UKHospitality Welcomes Judgment In FCA’s Business Interruption Insurance Test Case

Court finds in favour of arguments advanced for policyholders by FCA on majority of key issues

The High Court has today provided welcome clarity on a number of uncertainties around business interruption claims.

While the court has reached nuanced conclusions, specific to each representative sample policy wording, it has agreed with the FCA on the majority of the key issues.

The court determined the outbreak of COVID-19 was the “occurrence” of a notifiable disease for the purposes of that cover where there were diagnosable cases in the relevant geographical area under the policy. Further, cover was not limited to outbreaks within the geographical radius.

The court, however, took a more conservative view on the prevention of access/competent authority cover, which is commonly taken out by hospitality businesses. The court found cover in some wordings but, in general, losses claimed under this clause will require a detailed review of the policy wording against the judicial guidance to establish precisely where cover applies.

On the key question of causation, the court determined that the pandemic and Government’s response to it were a single cause of the covered loss for the purposes of establishing the quantum of claims. This will be significant when determining pay outs under the relevant policies.

Commenting on today’s judgement, UKHospitality Chief Executive Kate Nicholls said: ““The confusion around business interruption insurance policies came at the worst possible time for businesses. They found themselves being denied support they thought they were entitled to in the middle of the worst crisis they have known.

“We are very pleased that this ruling, generally speaking, finds in favour of businesses who had taken out policies in good faith and may now have cover following the court’s guidance. Our sector is still on a knife-edge and needs all the support it can get.”

Katie Chandler, Taylor Wessing added: “This is good news for the hospitality sector and the court’s guidance gives the clarity needed, which can now be applied to assist relevant policyholders with their BI claims. Not all policyholders will benefit though and it does all still very much depend on the detailed reasoning as applied to each policy wording, which fell within the scope of the FCA’s test case. UKHospitality members’ participation in this landmark test case has paid off and we’re pleased to continue to support the sector in this way.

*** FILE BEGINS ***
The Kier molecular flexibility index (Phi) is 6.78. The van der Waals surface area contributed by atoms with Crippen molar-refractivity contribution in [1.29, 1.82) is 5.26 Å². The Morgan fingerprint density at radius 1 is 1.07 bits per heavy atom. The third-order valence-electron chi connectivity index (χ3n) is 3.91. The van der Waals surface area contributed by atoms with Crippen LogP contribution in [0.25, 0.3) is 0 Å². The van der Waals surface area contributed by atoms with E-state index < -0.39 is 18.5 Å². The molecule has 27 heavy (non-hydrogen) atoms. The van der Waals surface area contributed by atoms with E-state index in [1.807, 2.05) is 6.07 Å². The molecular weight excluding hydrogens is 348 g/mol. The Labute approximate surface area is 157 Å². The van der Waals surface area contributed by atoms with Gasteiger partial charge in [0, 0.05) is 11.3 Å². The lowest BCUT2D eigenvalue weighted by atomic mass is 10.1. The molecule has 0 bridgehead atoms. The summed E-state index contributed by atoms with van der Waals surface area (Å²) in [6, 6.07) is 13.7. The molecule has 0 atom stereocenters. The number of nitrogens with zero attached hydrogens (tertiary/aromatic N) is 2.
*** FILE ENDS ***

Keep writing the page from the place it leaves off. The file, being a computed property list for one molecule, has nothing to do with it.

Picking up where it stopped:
“We understand that insurers have been ordered to contact impacted policyholders within 7 days of this judgment. If Members have any questions, we are organising a UKH webinar where Taylor Wessing will provide expert legal insights into the impact of this decision and next steps for relevant policyholders including any likely grounds for appeal by the insurers.”

Rafi Saville, forensic partner at accountancy firm HW Fisher said:

“This a landmark case and one of the most controversial legal issues resulting from the coronavirus crisis. Today’s decision will affect over 400,000 small and medium businesses particularly in the leisure, property and hospitality industry who were forced to close their doors back in March. The ruling is likely to considered as a partial victory and it could have a ripple effect for the entire marketplace, with its conclusions likely to be applied to other affected claims. However, the decision today could possibly add to the confusion experienced by many business owners.

“It is now crucial for these businesses to pay attention. Although the ruling may well be subject to an appeal, it becomes even more necessary for businesses to consult their insurance documentation with a view to understanding whether their Covid related losses will be covered. At this early stage, we understand that policies covering “notifiable diseases” will be covered under the ruling.”